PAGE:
Jim Slater. Just. Come on. Give the guy a map, or a compass at least. How is he supposed to find his way out of his own end?

Peluso came in for Thorburn for the game, and Noel immediately cut the minutes of the fourth line. Peluso got 3:51, and still the announcing crew managed to talk about his offensive game. That comment came on a play in which he couldn't create a passing lane in the neutral zone, so carried in as the third skater. The weak-side forward (Tangradi) had to turn away from the line, and Slater was standing with his legs in the splits by the time Peluso crossed the line. Now without help, Peluso shot a 70 ft wrister on net and began playing defence as the TSN crew lauded his shot. He might be better than Thorburn, but it doesn't mean he belongs on an NHL roster.

Scheifele's minutes were low again this game, behind Jokinen and Little, while Kane was double shifted when the Jets needed a goal and led all forwards in the game with 22 minutes. In all those 22 minutes, Kane failed to get a puck to the net, though he made 7 attempts.

It was frustrating for every Jet out there. A lack of puck support meant the Jets failed to beat the Ducks' isolating pressure on the puck. The Jets were always 1 on 2 or 3 with few or no options. When we talk about a team 'maturing,' it can mean the ability to use the spaces that other teams give, rather than needing to create from particular spaces. The Ducks give space, but it's always behind the closest attacker, so it takes trust from the puck carrier and awareness from those without the puck to take advantage. Otherwise, it's a blind play to no one at best, and a pure turnover at worst.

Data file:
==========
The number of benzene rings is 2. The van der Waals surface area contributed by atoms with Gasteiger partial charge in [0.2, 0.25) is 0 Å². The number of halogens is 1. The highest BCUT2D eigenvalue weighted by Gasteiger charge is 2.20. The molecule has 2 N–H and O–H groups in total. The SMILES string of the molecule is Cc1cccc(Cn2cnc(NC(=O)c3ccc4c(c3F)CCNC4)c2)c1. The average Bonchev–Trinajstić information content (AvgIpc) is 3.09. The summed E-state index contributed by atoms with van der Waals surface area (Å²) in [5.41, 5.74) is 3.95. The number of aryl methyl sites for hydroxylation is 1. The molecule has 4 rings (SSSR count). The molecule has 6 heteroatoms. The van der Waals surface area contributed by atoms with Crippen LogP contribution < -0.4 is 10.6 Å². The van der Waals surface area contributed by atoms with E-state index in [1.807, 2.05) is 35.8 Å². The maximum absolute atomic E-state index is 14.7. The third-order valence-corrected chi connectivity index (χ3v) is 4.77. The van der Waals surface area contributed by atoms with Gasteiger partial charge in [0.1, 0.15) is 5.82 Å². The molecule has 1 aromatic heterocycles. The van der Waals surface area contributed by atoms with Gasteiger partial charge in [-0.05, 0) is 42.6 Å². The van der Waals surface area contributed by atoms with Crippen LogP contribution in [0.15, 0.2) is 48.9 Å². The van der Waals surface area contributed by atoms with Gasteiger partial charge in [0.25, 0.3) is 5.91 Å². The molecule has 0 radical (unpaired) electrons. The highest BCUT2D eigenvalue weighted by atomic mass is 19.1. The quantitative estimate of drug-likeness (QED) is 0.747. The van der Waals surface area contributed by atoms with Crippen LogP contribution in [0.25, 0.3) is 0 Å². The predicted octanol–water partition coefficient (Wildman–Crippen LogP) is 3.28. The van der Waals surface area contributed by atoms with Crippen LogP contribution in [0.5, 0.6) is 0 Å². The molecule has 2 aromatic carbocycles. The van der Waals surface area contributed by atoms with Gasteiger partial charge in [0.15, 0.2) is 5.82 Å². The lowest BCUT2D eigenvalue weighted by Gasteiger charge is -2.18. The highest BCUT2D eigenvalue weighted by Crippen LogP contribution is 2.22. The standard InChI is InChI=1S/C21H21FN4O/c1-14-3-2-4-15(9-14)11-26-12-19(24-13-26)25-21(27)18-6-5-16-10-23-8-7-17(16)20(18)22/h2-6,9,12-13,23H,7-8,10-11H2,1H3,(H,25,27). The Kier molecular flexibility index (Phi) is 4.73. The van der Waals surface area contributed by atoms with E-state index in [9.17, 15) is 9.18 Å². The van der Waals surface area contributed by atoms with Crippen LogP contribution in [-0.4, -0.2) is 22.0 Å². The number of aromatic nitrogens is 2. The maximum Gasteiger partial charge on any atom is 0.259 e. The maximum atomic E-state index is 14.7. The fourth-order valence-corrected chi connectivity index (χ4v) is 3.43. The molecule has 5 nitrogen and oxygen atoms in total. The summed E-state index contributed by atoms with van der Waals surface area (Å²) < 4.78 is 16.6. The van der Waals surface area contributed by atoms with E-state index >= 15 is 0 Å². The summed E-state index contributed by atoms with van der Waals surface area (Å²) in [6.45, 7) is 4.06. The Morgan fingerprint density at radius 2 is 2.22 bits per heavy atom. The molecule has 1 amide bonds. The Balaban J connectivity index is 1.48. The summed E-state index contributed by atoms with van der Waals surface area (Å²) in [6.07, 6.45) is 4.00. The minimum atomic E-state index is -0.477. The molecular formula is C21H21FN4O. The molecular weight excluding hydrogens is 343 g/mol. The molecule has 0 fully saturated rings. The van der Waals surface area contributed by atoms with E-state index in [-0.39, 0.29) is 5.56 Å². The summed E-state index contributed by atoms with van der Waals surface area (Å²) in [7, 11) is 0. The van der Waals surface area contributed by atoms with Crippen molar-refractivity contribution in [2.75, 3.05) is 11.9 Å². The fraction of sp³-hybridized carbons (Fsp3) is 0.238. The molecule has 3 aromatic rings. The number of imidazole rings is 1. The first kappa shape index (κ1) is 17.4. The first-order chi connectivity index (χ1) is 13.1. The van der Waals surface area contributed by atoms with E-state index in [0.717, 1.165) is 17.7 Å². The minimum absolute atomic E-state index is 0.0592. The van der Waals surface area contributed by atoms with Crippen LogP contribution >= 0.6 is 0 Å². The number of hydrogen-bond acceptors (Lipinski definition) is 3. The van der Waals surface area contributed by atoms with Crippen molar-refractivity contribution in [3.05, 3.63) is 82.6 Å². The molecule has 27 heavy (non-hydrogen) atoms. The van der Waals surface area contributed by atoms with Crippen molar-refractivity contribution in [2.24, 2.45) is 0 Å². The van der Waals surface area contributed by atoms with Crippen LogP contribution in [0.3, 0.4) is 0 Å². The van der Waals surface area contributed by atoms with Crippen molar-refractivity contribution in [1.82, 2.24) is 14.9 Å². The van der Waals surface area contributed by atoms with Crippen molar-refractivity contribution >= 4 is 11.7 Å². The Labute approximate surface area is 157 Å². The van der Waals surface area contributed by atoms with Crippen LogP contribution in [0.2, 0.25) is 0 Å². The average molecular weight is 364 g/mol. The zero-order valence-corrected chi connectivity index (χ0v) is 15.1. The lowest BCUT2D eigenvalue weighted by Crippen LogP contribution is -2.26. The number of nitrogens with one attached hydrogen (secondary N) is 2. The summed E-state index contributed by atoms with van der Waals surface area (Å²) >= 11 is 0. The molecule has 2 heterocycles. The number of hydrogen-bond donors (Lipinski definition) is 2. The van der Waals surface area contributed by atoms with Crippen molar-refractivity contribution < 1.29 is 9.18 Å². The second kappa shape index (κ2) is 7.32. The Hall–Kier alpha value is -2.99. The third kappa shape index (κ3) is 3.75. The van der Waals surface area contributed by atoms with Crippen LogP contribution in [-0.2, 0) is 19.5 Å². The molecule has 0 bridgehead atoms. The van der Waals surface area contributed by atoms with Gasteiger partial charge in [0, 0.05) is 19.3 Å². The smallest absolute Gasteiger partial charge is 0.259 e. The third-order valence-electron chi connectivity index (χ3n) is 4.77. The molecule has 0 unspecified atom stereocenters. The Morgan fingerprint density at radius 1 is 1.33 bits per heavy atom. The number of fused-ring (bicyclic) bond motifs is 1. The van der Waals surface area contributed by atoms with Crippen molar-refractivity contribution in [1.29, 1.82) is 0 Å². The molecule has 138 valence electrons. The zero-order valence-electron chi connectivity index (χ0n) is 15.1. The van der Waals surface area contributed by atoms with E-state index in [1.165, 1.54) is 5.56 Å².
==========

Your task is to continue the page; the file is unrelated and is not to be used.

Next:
Best Play by Play Quote

"You need someone else's eyes to talk for you when you can't turn around."

See, even the colour guy agrees with my analysis. 

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Kevin is the Managing Editor of Jets Nation. His work has been featured on Bleacher Report, The Sporting News, and around the Nations Network. An enthusiastic over-analyst, his background and interests are diverse, but you might notice he's obsessed with hockey. Track him down on twitter @kevinmccart or @nhljetsnation